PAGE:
But these are only two people among many in a web of community cooperation, Morris says. He's performed several benefit concerts, including MetroFest, Metro Pulse 's music festival last September in which many local musicians volunteered their talents; proceeds went to James Agee Park. Preservation Pub has also made many contributions.

Despite the community's vast input, the effort still lacks funds to carry out the full design plan and landscaping that will continue after the park's April 17 dedication ceremony. Morris will play at the dedication as well as on April 15 at the Knoxville Museum of Art to raise more money. Lenore Kinder, booking manager at Blue Cats, is also working with the Old City Merchants Association on a benefit for the park slated for April 27. Private donations can be made through the East Tennessee Foundation, another group that has helped the park effort along the way.

Though some construction will continue after the dedication, the main design elements are expected to be in place. There will be a temporary sculpture by UT art students featuring 10-foot steel letters spelling out the word "moment" with Agee quotes inscribed on the letters themselves.

It seemed apropos to memorialize Agee with words, so Morris handpicked the quote to be inscribed at the park's entrance. "To those who in all times have sought truth and who have told it in their art or in their living," is drawn from Agee's poem "Dedication." Morris explains, "Those lines seemed appropriate to me because it's his dedication, he's reaching out through time to famous people and unknown people. It's a welcoming quote."

Designers hope the park will be a neighborhood gathering place, but also a place to reflect upon Agee's words. While the multifaceted writer died at the age of 45 and received most of his acclaim afterward, Morris says, "His star continues to rise. It's still sinking in. To me, that's his legacy."

Molly Kincaid

 

 

A journalist who hasn't read Let Us Now Praise Famous Men is like a psychologist who hasn't read Freud," says Paul Ashdown, UT journalism professor and editor of James Agee: Selected Journalism . In other words, writers of that vocation can't fully understand their job or the responsibility imbued within it until they've looked through Agee's eyes at the many issues that call the very job into question.

Agee is most famous as the author of A Death in the Family , for which he was awarded a posthumous Pulitzer Prize in 1959. He also wrote poems and screenplays. But Agee was extremely prolific as a magazine writer for Time , Fortune , Life and The Nation , for which he wrote feature articles and countless unattributed news summaries and blurbs.

Ashdown explains in his introduction that Agee scholars, instead of appreciating the writer's diverse body of work, have mourned the time he spent—wasted—churning out news blurbs and rehashed wire reports, when, in their estimation, he could have been writing novels, screenplays or his more admired works of journalism, movie reviews.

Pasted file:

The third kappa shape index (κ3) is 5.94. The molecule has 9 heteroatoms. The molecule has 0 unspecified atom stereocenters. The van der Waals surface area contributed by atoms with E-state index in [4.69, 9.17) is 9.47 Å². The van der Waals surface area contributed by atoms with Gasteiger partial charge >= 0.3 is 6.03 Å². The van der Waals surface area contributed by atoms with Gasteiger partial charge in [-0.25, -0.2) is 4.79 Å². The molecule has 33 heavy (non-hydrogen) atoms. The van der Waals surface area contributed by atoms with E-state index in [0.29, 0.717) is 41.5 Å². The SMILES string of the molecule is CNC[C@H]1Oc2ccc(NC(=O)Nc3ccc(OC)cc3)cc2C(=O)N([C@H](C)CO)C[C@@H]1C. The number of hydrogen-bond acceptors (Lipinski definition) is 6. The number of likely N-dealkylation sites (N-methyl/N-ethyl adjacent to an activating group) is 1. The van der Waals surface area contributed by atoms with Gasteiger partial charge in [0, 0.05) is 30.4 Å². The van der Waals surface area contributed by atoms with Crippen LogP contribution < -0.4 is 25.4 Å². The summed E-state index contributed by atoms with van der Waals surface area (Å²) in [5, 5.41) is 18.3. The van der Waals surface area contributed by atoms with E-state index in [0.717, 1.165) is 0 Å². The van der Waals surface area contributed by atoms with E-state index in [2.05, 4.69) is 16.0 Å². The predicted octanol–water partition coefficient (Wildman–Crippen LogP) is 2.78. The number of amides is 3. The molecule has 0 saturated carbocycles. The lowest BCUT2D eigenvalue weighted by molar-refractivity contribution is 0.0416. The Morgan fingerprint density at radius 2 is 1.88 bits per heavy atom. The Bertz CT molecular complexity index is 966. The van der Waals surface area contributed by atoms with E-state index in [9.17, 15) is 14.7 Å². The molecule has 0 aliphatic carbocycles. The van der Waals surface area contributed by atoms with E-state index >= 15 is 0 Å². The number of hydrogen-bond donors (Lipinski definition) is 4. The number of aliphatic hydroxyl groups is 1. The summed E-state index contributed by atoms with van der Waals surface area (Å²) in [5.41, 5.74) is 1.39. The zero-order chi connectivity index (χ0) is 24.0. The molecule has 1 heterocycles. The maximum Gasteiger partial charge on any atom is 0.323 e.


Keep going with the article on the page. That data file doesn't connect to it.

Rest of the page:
"I like his novels and poetry, but I thought you could turn that around and say he wasted too much energy on that kind of literature when he could have done more journalism," says Ashdown, who argues that such critics overlook the importance of Agee's magazine pieces that, even without a byline, reveal his unmistakable style.

"Most of what he wrote was really more standard magazine journalism—everything from the industry profile to the thumbsucking summary of the meaning of an event, like the death of President Roosevelt," says Ashdown, who will speak during the university's James Agee Celebration. What placed him above basic reporting was, even in short summations of other people's research, his ability to capture an event's truth.

"He was first and foremost a good writer who could sort of 'nail it' when there was a big event in the wind," says Ashdown.

In his introduction, Ashdown compares Agee to Hemingway and says that both writers were "interested in truth more than fact," a description that also seems to fit the style of Hunter S. Thompson, a modern-day journalist whose writing style and lifestyle involved total immersion in his subjects. 

"Sometimes people try to say Agee was a forerunner of the 'new' journalism of the '60s and '70s, i.e. a personal kind of journalism, and that's reasonably accurate," he says, although calling Agee the first "gonzo" journalist is probably a stretch.

In looking at even Agee's most mundane writing tasks, Ashdown sees his talents developing and foreshadowing his greatest journalist work. He writes, "Is it seriously to be supposed that Agee's literary achievements, most manifestly displayed in Let Us Now Praise Famous Men , would have been forthcoming without his journalistic apprenticeship?"

"As journalism, it's Let Us Now Praise Famous Men that commands attention," says Ashdown, who has called the work an "anti-journalistic manifesto." 

Famous Men began as an assignment in 1936 for Fortune magazine to observe and report upon the state of tenant farmers in post-Depression Alabama. But Agee's reaction to the people's extreme poverty, and Walker Evans' haunting photographs of men, women and children, caused him to question his very purpose as a journalist.

In his introduction to the 1985 edition of Famous Men , John Hersey wrote: "Agee's extreme sensitivity made him respect the suspicion and fear that the local folk felt toward people of a different social class," namely Agee and Evans. The pair eventually met three families to interview and photograph, making daily visits over a period of two weeks. Later, Agee stayed several nights as a guest in the home of Floyd Burroughs.